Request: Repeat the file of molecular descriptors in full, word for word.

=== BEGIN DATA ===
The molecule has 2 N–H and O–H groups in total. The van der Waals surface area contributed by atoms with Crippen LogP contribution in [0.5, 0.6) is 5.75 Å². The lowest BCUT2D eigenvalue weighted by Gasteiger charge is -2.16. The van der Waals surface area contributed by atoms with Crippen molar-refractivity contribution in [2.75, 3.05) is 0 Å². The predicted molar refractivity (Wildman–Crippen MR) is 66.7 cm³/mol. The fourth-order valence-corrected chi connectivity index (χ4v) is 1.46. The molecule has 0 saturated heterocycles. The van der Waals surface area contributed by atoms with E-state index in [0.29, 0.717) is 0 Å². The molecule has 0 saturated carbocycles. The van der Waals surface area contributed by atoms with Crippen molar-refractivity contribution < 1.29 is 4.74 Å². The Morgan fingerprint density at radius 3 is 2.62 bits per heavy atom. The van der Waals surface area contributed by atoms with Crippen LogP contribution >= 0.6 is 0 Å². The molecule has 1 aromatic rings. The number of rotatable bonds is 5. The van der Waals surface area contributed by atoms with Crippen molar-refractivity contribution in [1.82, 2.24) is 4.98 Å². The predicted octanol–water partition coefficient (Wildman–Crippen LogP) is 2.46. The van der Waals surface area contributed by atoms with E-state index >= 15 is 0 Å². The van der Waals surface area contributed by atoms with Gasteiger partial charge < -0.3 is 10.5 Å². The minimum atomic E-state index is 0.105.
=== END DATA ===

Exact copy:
The molecule has 2 N–H and O–H groups in total. The van der Waals surface area contributed by atoms with Crippen LogP contribution in [0.5, 0.6) is 5.75 Å². The lowest BCUT2D eigenvalue weighted by Gasteiger charge is -2.16. The van der Waals surface area contributed by atoms with Crippen molar-refractivity contribution in [2.75, 3.05) is 0 Å². The predicted molar refractivity (Wildman–Crippen MR) is 66.7 cm³/mol. The fourth-order valence-corrected chi connectivity index (χ4v) is 1.46. The molecule has 0 saturated heterocycles. The van der Waals surface area contributed by atoms with E-state index in [0.29, 0.717) is 0 Å². The molecule has 0 saturated carbocycles. The van der Waals surface area contributed by atoms with Crippen molar-refractivity contribution < 1.29 is 4.74 Å². The Morgan fingerprint density at radius 3 is 2.62 bits per heavy atom. The van der Waals surface area contributed by atoms with Crippen LogP contribution >= 0.6 is 0 Å². The molecule has 1 aromatic rings. The number of rotatable bonds is 5. The van der Waals surface area contributed by atoms with Crippen molar-refractivity contribution in [1.82, 2.24) is 4.98 Å². The predicted octanol–water partition coefficient (Wildman–Crippen LogP) is 2.46. The van der Waals surface area contributed by atoms with E-state index >= 15 is 0 Å². The van der Waals surface area contributed by atoms with Gasteiger partial charge < -0.3 is 10.5 Å². The minimum atomic E-state index is 0.105.